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The role of professionals in a market economy
By William Deresiewicz
It used to be we had a deal. Professionals ran society for the bourgeoisie, and the bourgeoisie rewarded them handsomely for it. Doctors, lawyers, psychologists, professors: all of them had a lot of prestige, a lot of autonomy, and in the first three cases, some very nice incomes, as well. At a lower level—decent compensation if not munificent, respect if not esteem—were teachers, nurses, clergymen, social workers. Professionals were key to keeping the system going, and in particular, to tending to people’s individual needs.
The most privileged ministered to the upper classes themselves—a lot of lawyers in this category, a fair number of high-end surgeons and specialists in fancy private practices, a few Episcopal priests and Ivy League professors—while the rest were assigned the far less pleasant task of looking after everybody else. Another way to put it is that a lot of lower-level professionals—think of public school teachers, nurses in the big hospitals, almost every social worker, community college professors, the most selfless of the doctors and lawyers, and throw in the members of the public employee unions (cops, prison guards, civil servants)—were in the business, are in the business, of human waste management.
The system, by design, has more people than it needs—the unemployed and unemployable—to keep a check on what economists euphemistically refer to as “labor costs.” Other individuals—broadly speaking, the working class—aren’t superfluous so much as deliberately immiserated (those labor costs again). This is also how we staff our military. The arrangement is bound to generate a certain amount of pathology—your crime, your homelessness, your mental illness, your lung cancers and liver diseases—and that entails the personnel to keep the garbage processed and sorted, to staff the welfare offices, VA hospitals, prisons, public schools. Note, by the way, despite the customary lamentation over the squandering of human resources, that society can get along perfectly well (I mean the economy can, the upper classes can) with, say, a sixth of its members in poverty and another third stuck at the wrong end of the spectrum. The price of keeping them all policed, incarcerated, emergency-roomed, and badly educated is simply a cost of doing business. It’s deeply immoral, of course—completely disgusting, really—but if society were moral, we wouldn’t need religion.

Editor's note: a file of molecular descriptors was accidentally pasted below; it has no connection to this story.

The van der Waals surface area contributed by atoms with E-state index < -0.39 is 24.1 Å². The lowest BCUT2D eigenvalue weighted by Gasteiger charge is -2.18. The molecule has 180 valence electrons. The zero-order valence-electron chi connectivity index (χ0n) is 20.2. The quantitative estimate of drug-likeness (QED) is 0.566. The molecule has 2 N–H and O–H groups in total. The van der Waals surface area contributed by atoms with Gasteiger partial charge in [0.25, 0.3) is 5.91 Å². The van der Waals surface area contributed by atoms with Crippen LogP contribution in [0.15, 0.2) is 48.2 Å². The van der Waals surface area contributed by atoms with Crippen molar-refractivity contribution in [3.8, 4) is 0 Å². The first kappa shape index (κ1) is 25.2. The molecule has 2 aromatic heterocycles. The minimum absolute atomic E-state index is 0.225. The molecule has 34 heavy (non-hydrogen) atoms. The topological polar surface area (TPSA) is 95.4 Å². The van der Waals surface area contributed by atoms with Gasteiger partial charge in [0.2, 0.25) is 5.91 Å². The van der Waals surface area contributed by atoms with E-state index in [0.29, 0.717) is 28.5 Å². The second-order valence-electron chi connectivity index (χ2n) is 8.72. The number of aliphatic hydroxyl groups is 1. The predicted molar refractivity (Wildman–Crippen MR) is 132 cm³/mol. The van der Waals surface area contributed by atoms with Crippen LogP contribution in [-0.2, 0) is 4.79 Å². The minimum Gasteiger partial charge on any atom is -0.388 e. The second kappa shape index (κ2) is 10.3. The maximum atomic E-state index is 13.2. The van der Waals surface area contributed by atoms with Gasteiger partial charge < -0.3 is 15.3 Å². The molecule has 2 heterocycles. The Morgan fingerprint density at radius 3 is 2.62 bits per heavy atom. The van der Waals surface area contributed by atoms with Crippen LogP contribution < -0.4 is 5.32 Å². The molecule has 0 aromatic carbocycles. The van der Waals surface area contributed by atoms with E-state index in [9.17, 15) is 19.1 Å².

In any case, over the last few decades, the bargain between the professionals and the plutocrats, which had emerged in the 19th century and held sway for most of the 20th, broke down. You get one guess as to which side welshed. The professionals were becoming too powerful; besides, there was a whole lotta marketizing to be done. So now we have managed care, adjunct professors, psychopharmacology replacing therapy, law firms shedding jobs, and an all-out assault on the public employee unions. The upper class seems to have wagered that professionals will continue to clean up its messes even as they’re being pushed toward the dirt themselves. The question is, when will they start to push back?
William Deresiewicz is an essayist and critic. His book Excellent Sheep: Thinking for Yourself, Inventing Your Life, and Other Things the Ivy League Won't Teach You, which will be published next year, is based in part on his essays “The Disadvantages of an Elite Education” and “Solitude and Leadership.” To read all the posts from his weekly blog, “All Points,” click here.
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